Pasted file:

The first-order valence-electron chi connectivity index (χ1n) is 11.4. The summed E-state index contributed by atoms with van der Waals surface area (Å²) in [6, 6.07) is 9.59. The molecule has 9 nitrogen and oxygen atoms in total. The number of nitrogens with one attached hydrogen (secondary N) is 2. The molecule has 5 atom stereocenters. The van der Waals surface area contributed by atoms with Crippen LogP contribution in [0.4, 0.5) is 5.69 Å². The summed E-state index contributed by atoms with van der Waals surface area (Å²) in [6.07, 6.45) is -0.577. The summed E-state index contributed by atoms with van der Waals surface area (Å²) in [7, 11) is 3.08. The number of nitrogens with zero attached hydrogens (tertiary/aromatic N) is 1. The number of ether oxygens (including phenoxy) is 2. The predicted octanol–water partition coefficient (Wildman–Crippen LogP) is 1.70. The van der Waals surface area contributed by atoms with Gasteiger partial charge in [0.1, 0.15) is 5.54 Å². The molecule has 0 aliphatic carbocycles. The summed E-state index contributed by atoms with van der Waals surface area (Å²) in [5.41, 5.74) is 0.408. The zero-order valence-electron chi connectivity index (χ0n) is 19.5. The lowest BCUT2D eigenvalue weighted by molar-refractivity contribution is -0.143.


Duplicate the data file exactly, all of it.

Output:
The first-order valence-electron chi connectivity index (χ1n) is 11.4. The summed E-state index contributed by atoms with van der Waals surface area (Å²) in [6, 6.07) is 9.59. The molecule has 9 nitrogen and oxygen atoms in total. The number of nitrogens with one attached hydrogen (secondary N) is 2. The molecule has 5 atom stereocenters. The van der Waals surface area contributed by atoms with Crippen LogP contribution in [0.4, 0.5) is 5.69 Å². The summed E-state index contributed by atoms with van der Waals surface area (Å²) in [6.07, 6.45) is -0.577. The summed E-state index contributed by atoms with van der Waals surface area (Å²) in [7, 11) is 3.08. The number of nitrogens with zero attached hydrogens (tertiary/aromatic N) is 1. The number of ether oxygens (including phenoxy) is 2. The predicted octanol–water partition coefficient (Wildman–Crippen LogP) is 1.70. The van der Waals surface area contributed by atoms with Gasteiger partial charge in [0.1, 0.15) is 5.54 Å². The molecule has 0 aliphatic carbocycles. The summed E-state index contributed by atoms with van der Waals surface area (Å²) in [5.41, 5.74) is 0.408. The zero-order valence-electron chi connectivity index (χ0n) is 19.5. The lowest BCUT2D eigenvalue weighted by molar-refractivity contribution is -0.143.